They tried a lot of things, but they were still uncertain why I was bleeding when everything seemed to check out ok. I know they used the ultrasound to check my uterus for any tears or placenta pieces, but that didn't turn up anything either. At some point, and honestly, I have no idea when they came to this conclusion or how they did, they seemed to decide that the bottom half of my uterus was not contracting the way it should. My doctor made a point of coming to my side and talking to me about what they were going to try and what the consequences would be if it didn't work. They were going to insert a balloon into my uterus and slowly fill it with liquid until it put enough pressure on the bottom part to stop the bleeding. If that didn't stop the bleeding, we were heading to the OR. I don't remember being scared by this, but I do remember thinking that it was going to be a pain to recover from that and how I was dreading being stuck in a hospital bed for a long time.

I didn't exactly have a lot of perspective at that point in time. Obviously. No thoughts about losing my uterus at 27 or what might happen if you just keep bleeding and bleeding. No panic about leaving my brand new son without a mother. Just focused on the inconvenience of recovering from surgery. Maybe for once, my ever present pessimism wasn't working and my brain didn't even go to the worst case scenario. I wish I could have granted that oblivion to Travis and mom. I'm sure they were way too aware of the seriousness of the situation.

After this point, the story speeds up and loses it's gloominess. The balloon worked like a charm. My bleeding slowed dramatically and within a few hours was back to normal. After having a blood tranfusion later that night, my BP came back up and my heart rate eventually slowed. Within 12 or 14 hours, I was moved to post partum, and 24 hours later I was cleared for take off. The first 24 hours after the crisis were incredibly uncomfortable...lots of failed IV attempts, BP checks every 15-30 minutes all night long, compression booties that made a lot of noise and were hot and uncomfortable, catheters, and my left leg didn't wake up until almost 36 hours after the epidural was turned off. But it was only 24 hours, and I survived.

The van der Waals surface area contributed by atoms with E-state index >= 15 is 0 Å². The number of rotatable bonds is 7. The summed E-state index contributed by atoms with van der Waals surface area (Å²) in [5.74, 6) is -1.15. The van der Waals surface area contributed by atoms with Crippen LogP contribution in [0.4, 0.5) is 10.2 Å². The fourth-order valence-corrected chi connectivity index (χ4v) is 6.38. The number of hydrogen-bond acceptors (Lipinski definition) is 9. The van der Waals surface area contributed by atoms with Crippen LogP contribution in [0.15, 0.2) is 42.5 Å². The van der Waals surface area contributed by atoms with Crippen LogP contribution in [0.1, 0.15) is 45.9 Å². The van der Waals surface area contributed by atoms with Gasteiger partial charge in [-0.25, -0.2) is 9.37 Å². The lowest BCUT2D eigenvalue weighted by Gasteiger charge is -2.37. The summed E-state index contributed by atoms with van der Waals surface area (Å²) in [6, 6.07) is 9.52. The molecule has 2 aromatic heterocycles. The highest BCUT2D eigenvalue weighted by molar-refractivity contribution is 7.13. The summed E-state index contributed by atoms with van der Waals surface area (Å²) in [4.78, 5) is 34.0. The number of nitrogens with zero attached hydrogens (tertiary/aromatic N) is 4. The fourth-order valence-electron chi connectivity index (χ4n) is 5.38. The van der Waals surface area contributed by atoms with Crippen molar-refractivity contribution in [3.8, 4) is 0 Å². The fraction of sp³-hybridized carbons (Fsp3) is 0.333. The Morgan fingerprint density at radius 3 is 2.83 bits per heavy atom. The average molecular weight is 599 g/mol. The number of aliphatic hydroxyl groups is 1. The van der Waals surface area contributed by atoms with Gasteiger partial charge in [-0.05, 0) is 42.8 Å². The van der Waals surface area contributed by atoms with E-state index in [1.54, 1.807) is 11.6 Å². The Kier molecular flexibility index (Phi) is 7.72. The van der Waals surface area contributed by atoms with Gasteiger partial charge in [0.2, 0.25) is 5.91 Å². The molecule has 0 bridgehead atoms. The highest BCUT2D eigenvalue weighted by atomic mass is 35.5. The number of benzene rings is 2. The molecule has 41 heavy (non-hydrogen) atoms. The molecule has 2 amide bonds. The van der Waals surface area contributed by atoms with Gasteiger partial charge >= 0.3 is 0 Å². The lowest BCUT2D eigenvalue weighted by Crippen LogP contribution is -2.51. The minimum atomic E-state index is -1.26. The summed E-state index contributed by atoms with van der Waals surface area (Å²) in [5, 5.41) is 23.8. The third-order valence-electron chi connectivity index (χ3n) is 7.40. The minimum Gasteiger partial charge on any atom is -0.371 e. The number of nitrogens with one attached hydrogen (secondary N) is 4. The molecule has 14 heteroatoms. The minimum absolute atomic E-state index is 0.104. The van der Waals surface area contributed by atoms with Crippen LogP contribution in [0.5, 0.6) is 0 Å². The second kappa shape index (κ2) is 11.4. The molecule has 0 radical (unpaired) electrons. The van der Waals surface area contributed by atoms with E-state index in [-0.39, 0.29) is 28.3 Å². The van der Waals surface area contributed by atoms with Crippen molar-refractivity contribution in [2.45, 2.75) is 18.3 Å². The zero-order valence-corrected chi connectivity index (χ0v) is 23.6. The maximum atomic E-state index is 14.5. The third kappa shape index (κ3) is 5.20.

It was not exactly the post partum experience I was planning for, and unfortunately, there isn't anything from stopping it from happening again. They'll be able to treat it more aggressively and plan better if it happens next time, but there doesn't seem to be any explainable reason for why it happened at all.

But that's it! I bounced back so much faster than I thought I would physically and I finally was able to process all of least as much as I cared to. I don't really want to spend too much time dwelling on the what-if's since we were so blessed to get such a great outcome.

So no more birth stories. But there is this pretty adorable baby who lives with us now who I am sure will provide much fodder for writing.

1 comment:

  1. I want to say that I am so grateful to you for posting and writing your entire birth story and experience. When we had Elijah, it was a bit traumatic at times and had plenty of things that I had not planned for (like a 12 minute contraction that resulted in the room filling with people and me dissociating a bit as you did).

    At first I was somewhat disappointed that my birth had felt so out-of-control, and it has been so helpful to hear from other mothers who had similar experiences - some parts positive and some parts traumatic, negative, or scary! Thank you again for posting your whole, real story!

    And congrats again on your beautiful baby!